Lily leaf beetles continue to spread in Michigan

Lily leaf beetles continue to spread in Michigan

Monitor lilies throughout the growing season in Michigan for signs of lily leaf beetle larvae, feeding or egg damage.

Lily leaf beetle, also called scarlet lily beetle (Lilyoserus is nocturnal), is an invasive pest of increasing concern in North America. Adults and larvae cause significant nutritional damage to the leaves, stems and flowers of domestic, exotic and hybrid lily species (photo 1). The main hosts of lily leaf beetles are plants of the genus lily And Fritillaria. Ladybugs are commonly found on tiger lilies, Easter lilies, Asiatic and oriental lilies, and fescues, making them the most at risk for significant feeding damage. Minor feeding damage can also occur on lily of the valley (Councils of convalaria), Sulaiman's ring (Polygonatum S.), bittersweet (Solanum s.), potatoes (potato), marshmallow (Alsia) and different types of hosta. daylilies (Hemerocallis), calla lilies and canna lilies are not attacked by cochineal lily beetles.

Photo 2. Lily leaf beetle eggs are laid in succession and may be located near leaf fall. Photo by Bruce Watt, University of Maine, Bugwood.org.

life cycle

This insect spends the winter as an adult in the soil or leaf litter, and emerges in early spring until June to lay between 250 and 450 eggs. Eggs can be found on the underside of tulip or fescue leaves in three to 12 irregular lines (Image 2). The slug-like larvae hatch after one to two weeks and can feed for 16 to 24 days. Through larval development, these orange-green caterpillars cover themselves in their feces to deter predators (Image 3). Adults have one generation and live for several weeks before returning to the soil, often near lilies.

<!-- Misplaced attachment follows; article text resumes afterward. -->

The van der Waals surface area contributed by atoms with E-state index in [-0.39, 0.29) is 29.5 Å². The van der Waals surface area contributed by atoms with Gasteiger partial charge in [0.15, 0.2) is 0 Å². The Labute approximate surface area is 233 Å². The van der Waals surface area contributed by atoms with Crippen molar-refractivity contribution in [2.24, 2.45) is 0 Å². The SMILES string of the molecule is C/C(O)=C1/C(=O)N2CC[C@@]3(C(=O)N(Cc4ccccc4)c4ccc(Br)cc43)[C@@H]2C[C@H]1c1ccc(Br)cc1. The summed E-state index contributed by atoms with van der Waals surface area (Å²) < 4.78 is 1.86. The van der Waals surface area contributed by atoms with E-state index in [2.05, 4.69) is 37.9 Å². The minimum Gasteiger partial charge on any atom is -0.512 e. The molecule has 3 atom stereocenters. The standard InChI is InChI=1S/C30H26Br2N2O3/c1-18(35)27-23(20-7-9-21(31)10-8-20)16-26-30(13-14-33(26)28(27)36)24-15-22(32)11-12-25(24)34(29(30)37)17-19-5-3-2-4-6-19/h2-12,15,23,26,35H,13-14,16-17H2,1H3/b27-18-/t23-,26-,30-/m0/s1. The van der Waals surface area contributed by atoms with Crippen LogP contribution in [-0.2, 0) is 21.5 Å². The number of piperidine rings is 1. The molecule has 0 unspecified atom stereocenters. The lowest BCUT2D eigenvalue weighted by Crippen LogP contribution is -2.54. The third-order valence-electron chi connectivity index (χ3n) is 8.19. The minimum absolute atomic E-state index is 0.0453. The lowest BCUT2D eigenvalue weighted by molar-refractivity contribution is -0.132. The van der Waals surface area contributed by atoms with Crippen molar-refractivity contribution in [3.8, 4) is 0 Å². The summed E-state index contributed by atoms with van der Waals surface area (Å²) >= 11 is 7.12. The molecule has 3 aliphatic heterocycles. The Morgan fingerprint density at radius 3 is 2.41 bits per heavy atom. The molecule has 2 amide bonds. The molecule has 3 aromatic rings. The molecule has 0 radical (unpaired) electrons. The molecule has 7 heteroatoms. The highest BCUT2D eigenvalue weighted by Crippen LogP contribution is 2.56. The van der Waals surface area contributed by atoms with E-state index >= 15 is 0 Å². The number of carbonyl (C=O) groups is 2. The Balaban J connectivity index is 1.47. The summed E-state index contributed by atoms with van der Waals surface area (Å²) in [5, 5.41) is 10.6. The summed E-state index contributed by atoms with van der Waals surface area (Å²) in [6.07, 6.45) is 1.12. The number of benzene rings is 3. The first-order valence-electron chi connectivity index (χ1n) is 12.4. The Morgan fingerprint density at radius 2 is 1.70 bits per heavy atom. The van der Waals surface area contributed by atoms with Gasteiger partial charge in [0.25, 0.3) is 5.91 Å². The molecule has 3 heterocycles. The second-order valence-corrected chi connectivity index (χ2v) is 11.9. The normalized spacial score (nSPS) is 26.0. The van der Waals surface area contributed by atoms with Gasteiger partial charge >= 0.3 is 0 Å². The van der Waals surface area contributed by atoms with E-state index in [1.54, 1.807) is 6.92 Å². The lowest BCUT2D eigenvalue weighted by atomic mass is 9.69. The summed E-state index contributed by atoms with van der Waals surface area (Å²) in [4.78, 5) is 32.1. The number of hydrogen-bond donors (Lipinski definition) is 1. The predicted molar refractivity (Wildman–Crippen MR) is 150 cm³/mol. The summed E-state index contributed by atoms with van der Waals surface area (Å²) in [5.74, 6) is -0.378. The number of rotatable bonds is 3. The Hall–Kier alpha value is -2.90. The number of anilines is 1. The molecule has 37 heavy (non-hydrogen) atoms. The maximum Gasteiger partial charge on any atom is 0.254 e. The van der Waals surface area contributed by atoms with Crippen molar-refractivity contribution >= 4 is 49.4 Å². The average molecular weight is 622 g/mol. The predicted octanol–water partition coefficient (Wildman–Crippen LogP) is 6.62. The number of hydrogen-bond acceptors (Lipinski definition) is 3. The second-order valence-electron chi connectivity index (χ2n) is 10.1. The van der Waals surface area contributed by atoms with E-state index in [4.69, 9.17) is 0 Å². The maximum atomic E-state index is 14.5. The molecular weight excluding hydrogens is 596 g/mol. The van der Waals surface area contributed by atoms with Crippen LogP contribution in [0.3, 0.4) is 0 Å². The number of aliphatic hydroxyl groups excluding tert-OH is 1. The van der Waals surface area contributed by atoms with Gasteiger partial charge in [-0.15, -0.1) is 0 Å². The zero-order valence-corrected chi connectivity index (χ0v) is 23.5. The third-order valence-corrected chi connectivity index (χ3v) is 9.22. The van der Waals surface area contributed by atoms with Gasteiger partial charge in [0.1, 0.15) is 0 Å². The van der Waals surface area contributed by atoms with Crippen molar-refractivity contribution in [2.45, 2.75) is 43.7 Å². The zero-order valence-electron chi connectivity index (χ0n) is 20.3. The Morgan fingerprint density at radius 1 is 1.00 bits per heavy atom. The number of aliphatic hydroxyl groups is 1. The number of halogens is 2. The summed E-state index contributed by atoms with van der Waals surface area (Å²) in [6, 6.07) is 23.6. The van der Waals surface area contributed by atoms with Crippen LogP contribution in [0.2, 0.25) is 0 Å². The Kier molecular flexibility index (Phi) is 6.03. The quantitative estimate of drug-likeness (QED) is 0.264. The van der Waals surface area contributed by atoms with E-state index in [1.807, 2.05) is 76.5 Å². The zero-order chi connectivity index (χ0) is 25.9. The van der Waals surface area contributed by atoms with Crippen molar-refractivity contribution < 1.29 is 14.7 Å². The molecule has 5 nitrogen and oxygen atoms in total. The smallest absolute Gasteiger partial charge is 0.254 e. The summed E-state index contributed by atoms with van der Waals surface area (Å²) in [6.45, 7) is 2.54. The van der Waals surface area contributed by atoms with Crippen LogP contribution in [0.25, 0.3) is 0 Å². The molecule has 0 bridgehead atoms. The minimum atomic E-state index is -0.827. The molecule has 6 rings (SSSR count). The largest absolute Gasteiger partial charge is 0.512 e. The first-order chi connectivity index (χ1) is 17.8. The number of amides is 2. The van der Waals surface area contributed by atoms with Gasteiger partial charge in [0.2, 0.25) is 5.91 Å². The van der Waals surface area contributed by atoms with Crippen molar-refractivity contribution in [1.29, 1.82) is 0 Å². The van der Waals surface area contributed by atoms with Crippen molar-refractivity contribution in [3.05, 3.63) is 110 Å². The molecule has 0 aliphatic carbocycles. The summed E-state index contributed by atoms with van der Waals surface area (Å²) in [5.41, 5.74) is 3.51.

The larvae are covered in feces to deter predators.
Image 3. Caterpillars are covered in feces to deter predators. Photography by Richard A. Casagrande, University of Rhode Island, Bugwood.org.

distribution

The tulip leaf beetle was discovered native to Eurasia, initially in North America in Montreal, Canada, in the 1940s and in the United States in 1992. Movement of bulbs is the presumed way this insect spread between countries. The beetle spread rapidly across New England in the mid-to-late 1990s.

Researchers at the University of Rhode Island have developed a biological control program using a small parasite that parasitizes lily leaf beetle larvae and have successfully reduced the number of lily leaf beetles.

Unfortunately for the state of Michigan, lily leaf beetles were first found in 2016 in Jackson County. This insect's range has slowly increased, with 2022 being the year in which this insect preyed heavily on lilies across parts of southeastern Michigan, resulting in several reports being filed with Michigan State University Extension.

What's going on in Michigan?

Scientists at Michigan State University plan to implement a similar biological control program that was successful on the East Coast. To have the greatest impact, we must identify locations in Michigan where damage from this beetle is most severe. Gardeners who plant lilies are asked to report any findings of the scarlet lily beetle as well as photos of damage to plants to the Midwest Invasive Species Information Network. This data will be used to determine ideal locations for releasing parasitic wasps.

Management options

Since the scarlet lily beetle originates outside of North America, it has few natural enemies that are effective in controlling it. Hand-picking beetles from plants and crushing them or throwing them into a bucket of water may provide relief if only a few beetles are present. Contact insecticides are the only other option. Products containing permethrin, cyhalothrin, deltamethrin, pyrethrin, spinosad and other insecticides intended for ornamental use have been shown to be more effective in control. Azadiractin (neem oil) products and insecticidal soaps have also shown some control of small lily leaf beetle larvae. If using an insecticide on flowering plants, read the label to follow instructions and avoid exposure to pollinators.

Did you find this article useful?